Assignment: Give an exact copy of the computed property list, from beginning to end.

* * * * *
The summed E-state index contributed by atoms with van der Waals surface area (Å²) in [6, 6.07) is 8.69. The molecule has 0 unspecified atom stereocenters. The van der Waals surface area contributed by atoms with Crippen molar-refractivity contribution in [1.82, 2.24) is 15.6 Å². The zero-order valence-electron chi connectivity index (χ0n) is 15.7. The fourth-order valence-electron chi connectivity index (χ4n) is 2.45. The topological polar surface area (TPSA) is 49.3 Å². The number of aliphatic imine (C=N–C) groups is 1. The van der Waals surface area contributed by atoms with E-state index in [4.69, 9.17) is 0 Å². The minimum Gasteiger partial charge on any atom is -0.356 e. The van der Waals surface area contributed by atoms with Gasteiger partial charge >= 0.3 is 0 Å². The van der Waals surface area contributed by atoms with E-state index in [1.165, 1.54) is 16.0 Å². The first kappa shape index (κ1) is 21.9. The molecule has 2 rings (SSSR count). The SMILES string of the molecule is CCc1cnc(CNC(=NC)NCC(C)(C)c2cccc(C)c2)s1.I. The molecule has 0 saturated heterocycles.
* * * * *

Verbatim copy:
The summed E-state index contributed by atoms with van der Waals surface area (Å²) in [6, 6.07) is 8.69. The molecule has 0 unspecified atom stereocenters. The van der Waals surface area contributed by atoms with Crippen molar-refractivity contribution in [1.82, 2.24) is 15.6 Å². The zero-order valence-electron chi connectivity index (χ0n) is 15.7. The fourth-order valence-electron chi connectivity index (χ4n) is 2.45. The topological polar surface area (TPSA) is 49.3 Å². The number of aliphatic imine (C=N–C) groups is 1. The van der Waals surface area contributed by atoms with E-state index in [4.69, 9.17) is 0 Å². The minimum Gasteiger partial charge on any atom is -0.356 e. The van der Waals surface area contributed by atoms with Gasteiger partial charge >= 0.3 is 0 Å². The van der Waals surface area contributed by atoms with E-state index in [1.165, 1.54) is 16.0 Å². The first kappa shape index (κ1) is 21.9. The molecule has 2 rings (SSSR count). The SMILES string of the molecule is CCc1cnc(CNC(=NC)NCC(C)(C)c2cccc(C)c2)s1.I. The molecule has 0 saturated heterocycles.